But everyone around Newdawn was wrong, and Farseeker was not yet aware enough to look into the lad's eyes and see the talents waiting to blossom. Newdawn was the grandson of Var, the one ancestral High One who had ever come close to reclaiming all the pre-Fall powers. Var had never shaped rock. But he had been able to call fire. Newdawn inherited that ability, unknowing, in full, terrible measure. (Wildfire!)

As Newdawn's first, tragic hunt proved, the magic used during the Years of Sorrow had not simply dissipated. Driven by hate and rage, the magic was pooling, stagnating, darkened by the black emotions of the Years of Sorrow. Could anyone or anything release the magic and cleanse the Valley?

The Lake-Dwellers

Broken by the Years of Sorrow, the human tribes drifted away, amalgamated, or disappeared. New tribes moved in, mingling their blood, their legends, and their gods. The sky-demons were not forgotten, but without a living symbol with which to invoke hate; with the oral history of the terrible losses inflicted by the war, the new tribes lacked the drive that the old ones had possessed. Raids up the Pass or the Gorge did not cease, but they became far less frequent.

Numbers slowly returning to the level of the pre-war era, the Isle seemed once more to enter a timeless groove, where one might not notice the passing of human generations. A tall, spiralling Tower now defied the world's wish to end elvin-kind, while its base sheltered the Hall of Remembrance, a place meant to ease contact between the time-bound and the timeless. The Great Hall below that was the gathering place for Isle-wide celebrations, while other, more modest rooms catered to everyday activities and smaller celebrations.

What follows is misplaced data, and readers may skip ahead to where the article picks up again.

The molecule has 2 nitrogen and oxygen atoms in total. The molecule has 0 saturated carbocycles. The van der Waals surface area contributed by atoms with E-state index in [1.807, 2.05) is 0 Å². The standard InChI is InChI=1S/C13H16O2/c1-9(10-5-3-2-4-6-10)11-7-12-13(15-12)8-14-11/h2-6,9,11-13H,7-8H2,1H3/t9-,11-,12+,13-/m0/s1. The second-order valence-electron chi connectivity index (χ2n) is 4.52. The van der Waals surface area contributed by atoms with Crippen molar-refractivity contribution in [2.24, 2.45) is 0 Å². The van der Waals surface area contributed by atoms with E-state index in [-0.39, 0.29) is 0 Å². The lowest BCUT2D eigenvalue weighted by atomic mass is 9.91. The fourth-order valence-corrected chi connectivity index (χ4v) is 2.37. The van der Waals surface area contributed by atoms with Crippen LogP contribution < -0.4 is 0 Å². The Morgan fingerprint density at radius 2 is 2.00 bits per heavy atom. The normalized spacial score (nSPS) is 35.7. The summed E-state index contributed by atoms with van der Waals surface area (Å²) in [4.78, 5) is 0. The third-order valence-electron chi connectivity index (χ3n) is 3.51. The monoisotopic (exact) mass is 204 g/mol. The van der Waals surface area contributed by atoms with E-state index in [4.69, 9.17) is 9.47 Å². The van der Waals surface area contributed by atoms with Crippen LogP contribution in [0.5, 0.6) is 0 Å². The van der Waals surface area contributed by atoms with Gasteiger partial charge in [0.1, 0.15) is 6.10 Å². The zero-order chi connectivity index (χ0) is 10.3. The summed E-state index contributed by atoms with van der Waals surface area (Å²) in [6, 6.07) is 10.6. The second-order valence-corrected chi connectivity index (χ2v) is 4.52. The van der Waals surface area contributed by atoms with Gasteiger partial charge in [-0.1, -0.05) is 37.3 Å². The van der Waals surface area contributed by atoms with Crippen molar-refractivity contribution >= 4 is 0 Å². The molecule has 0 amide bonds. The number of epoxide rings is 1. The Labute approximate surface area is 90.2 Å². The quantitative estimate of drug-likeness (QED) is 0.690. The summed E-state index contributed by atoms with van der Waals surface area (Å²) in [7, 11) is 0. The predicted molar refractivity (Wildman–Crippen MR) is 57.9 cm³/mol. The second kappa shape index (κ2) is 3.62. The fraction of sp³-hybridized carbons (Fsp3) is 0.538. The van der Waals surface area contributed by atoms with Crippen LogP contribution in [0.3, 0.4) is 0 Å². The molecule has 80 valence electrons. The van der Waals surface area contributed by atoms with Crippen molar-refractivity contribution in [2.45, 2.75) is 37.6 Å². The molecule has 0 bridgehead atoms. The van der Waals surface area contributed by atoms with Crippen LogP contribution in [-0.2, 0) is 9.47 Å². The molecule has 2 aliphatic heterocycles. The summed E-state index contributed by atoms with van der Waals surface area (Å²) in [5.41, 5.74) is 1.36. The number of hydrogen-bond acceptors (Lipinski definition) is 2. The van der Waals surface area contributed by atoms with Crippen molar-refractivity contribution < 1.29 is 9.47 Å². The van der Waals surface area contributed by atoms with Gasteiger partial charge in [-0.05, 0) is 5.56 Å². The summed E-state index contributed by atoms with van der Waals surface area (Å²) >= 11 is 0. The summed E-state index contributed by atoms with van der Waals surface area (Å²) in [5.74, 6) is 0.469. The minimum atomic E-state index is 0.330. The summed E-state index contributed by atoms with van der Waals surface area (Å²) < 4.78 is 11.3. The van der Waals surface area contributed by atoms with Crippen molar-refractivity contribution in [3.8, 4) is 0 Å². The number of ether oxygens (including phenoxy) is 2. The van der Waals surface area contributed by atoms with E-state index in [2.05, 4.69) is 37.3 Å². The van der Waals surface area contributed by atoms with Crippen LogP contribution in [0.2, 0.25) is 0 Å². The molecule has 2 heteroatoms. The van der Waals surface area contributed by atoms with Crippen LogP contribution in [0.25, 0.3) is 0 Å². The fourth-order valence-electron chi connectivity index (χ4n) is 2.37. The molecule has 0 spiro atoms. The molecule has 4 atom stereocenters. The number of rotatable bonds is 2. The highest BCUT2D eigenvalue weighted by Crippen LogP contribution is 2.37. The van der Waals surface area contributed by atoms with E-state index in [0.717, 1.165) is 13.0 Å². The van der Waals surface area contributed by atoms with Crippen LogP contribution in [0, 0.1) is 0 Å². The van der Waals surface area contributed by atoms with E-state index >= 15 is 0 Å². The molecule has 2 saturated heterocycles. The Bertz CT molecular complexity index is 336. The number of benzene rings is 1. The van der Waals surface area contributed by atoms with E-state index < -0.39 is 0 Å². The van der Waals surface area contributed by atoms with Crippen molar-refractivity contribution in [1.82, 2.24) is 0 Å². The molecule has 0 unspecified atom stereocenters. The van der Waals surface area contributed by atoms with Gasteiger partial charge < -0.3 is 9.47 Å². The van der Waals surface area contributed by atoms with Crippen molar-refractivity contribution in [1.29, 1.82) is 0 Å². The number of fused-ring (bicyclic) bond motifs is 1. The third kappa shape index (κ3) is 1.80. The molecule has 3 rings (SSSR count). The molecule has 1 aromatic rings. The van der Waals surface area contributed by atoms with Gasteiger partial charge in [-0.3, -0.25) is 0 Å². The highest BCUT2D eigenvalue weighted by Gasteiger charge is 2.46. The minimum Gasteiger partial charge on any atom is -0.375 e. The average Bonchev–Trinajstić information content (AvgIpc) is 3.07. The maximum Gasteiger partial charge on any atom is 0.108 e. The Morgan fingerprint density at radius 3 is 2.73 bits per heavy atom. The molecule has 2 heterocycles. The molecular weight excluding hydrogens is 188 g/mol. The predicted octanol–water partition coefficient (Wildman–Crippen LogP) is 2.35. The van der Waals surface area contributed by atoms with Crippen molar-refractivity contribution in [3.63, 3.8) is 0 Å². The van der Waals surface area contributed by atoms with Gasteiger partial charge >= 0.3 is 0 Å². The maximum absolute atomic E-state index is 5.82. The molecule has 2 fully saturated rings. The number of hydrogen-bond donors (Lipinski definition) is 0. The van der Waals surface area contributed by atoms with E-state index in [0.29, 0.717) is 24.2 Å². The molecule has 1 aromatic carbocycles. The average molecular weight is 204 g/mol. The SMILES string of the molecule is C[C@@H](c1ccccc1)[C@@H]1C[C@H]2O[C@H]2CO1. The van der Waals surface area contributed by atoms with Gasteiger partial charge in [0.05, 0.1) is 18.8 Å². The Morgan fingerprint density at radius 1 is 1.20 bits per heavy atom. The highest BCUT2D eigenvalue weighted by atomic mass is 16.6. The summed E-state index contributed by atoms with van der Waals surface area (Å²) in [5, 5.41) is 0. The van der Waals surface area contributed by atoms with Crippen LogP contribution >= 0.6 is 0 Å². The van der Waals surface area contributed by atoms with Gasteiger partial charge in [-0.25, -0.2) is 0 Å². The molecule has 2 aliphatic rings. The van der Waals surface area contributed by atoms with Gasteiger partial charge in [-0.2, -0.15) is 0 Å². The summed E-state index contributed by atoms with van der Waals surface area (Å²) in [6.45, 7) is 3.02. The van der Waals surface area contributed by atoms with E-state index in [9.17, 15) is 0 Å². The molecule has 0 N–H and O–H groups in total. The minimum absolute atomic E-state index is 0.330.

But while the Isle might seem timeless, changes do occur. A blind far-walker remembers himself, triggering an ancient rivalry. (Triangle) A Healer saves a potter's life and meets his eyes and soul in Recognition, an event threatening not only the bond between lifemates but between sisters as well. And if war has not raged between elf and human, it rages between human and human. Forced to flee their lake-dwelling homes by an invasion of half-starved barbarians, a small band of humans threaten to encroach on the Valley. The tribe has no legends of sky-demons, no knowledge that they should hate and fear the elves. The Isle must face its own dark heritage, to learn if elves and humans can ever hope to live in peace... (The Lake-Dwellers, Truce)


The Valley is not the only location within the mountains that holds magic. Sensing something wrong, the Council decides to send the annual Fall Hunt towards Crooked Mountain, where the Isle's ancestors once dwelled for a cold-season. From her aerie atop the distinctive peak, Moth sights a trio of elves toiling down the side of the Mountain of Despair. They are climbing down towards the Ledge of Madness, as the first blizzard of the season bears down on them. The Ledge, with its ancient, shaped shelter would seem safe enough. Except for the dark pool of magic surrounding it. Except for the timing--so like that ancient time when other elves sought shelter, gripped by despair ... and madness, and murder... (The Ledge of Madness)

Of the three elves who followed the faint traces of the ancient Mountain Stairs, one is a thief, one is a child who can neither speak nor send, and one is a scarred elf with no past. Thrown together by chance (Thief), they seek to find other elves, in hope of finding Healing for a boy who should have, long since, become a man. Rescued by the hunters, they must adapt to a place almost as far beyond their imagining as the Palace itself. (Firewalker).

And the Future?

What lies in the Isle's future? With the Firewalker stories, the Isle history is roughly contiguous with the original Elfquest stories, perhaps a few years earlier. What happens when the Palace comes to life? What happens when Rayek steals the Palace out of time? For that, we will just have to wait and see...